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Insurer of last resort extends moratorium on cancellations

Florida's insurer of last resort says it won't cancel any policies for the rest of the year because of the challenges facing policyholders in the middle of a pandemic.

Citizens Property Insurance Corporation said it was extending a moratorium on policy cancellations until the end of the year.

The moratorium had been set to expire in mid-August. It was implemented in March, following an uptick in premiums no being paid, as coronavirus concerns started closing down businesses and putting property owners out of work.

“Our top priority has been and will continue to be our policyholders,” Barry Gilway, Citizens Property’s CEO, said in a news release. “This extension will provide our customers with further assurances that we have their backs during hurricane season and beyond."

Major national players like State Farm, Allstate and Liberty Mutual write few if any homeowners policies in Florida because of the high risk of hurricane losses, leaving the market to smaller companies and the state-created insurer of last resort, Citizens Property.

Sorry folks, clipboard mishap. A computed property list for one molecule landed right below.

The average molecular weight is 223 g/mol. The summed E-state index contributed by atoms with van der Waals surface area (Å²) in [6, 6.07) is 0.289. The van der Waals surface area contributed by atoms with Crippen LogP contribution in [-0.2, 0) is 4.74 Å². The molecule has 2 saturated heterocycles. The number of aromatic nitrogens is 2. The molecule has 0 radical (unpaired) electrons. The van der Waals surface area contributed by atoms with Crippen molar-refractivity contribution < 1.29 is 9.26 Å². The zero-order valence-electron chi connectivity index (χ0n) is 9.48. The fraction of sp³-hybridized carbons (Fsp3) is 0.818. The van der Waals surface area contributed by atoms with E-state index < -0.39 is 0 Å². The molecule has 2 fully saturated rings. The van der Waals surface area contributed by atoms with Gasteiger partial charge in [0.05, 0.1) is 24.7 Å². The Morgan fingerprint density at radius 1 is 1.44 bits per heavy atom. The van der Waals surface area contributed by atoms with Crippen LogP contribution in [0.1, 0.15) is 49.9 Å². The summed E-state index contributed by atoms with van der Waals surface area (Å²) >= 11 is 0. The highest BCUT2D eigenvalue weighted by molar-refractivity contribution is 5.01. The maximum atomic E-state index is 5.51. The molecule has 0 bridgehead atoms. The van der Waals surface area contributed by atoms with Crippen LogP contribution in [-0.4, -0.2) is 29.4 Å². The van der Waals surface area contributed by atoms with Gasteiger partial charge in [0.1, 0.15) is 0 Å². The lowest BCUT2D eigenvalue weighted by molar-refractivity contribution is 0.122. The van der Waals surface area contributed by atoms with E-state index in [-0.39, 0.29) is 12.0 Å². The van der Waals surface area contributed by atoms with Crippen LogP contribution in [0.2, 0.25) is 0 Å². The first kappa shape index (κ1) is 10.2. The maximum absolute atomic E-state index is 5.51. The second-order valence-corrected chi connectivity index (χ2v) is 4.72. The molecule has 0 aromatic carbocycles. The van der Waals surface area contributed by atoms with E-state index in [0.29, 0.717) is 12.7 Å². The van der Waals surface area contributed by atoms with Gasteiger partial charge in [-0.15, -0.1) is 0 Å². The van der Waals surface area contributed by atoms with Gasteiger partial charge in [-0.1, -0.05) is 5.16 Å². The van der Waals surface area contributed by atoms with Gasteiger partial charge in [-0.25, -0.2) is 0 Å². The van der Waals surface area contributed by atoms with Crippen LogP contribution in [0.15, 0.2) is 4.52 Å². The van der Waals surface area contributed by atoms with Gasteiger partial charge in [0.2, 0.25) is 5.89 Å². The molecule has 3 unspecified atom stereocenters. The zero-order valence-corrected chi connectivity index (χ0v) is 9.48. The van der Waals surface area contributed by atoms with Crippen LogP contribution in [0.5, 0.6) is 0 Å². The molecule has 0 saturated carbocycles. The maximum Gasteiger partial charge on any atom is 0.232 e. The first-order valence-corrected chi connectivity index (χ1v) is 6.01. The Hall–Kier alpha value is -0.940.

On Friday, Florida Chief Financial Officer Jimmy Patronis had urged Citizens Property to wait until the end of hurricane season, which runs through the end of November, before canceling anyone.

“My biggest concern is that if you cancel somebody now, then they’re in the middle of hurricane season, and there is a named storm out in the Gulf or Atlantic, they’re not going to be able to get rewritten, so this was just bad timing for the citizens of the state of Florida,” said Patronis.

It appears Citizens Property heard him loud and clear.

Three percent of policyholders with Citizens Property are behind in their premiums. 

Unlike most homeowners who pay their premium and their taxes, along with their mortgage, two out of three Citizens Property customers pay the company directly.

Payments are being delayed, not forgiven.

“There are solutions out there for you to help them help you in order to pay your bill,” Patronis said.

While late payments spiked in March and April, the number who are late is actually smaller than during pre-pandemic times.

Patronis said Citizens Property is strong financially.

The company was unable to tell Capitol News Service whether any late premiums would be deducted from any claim made by someone in arrears.

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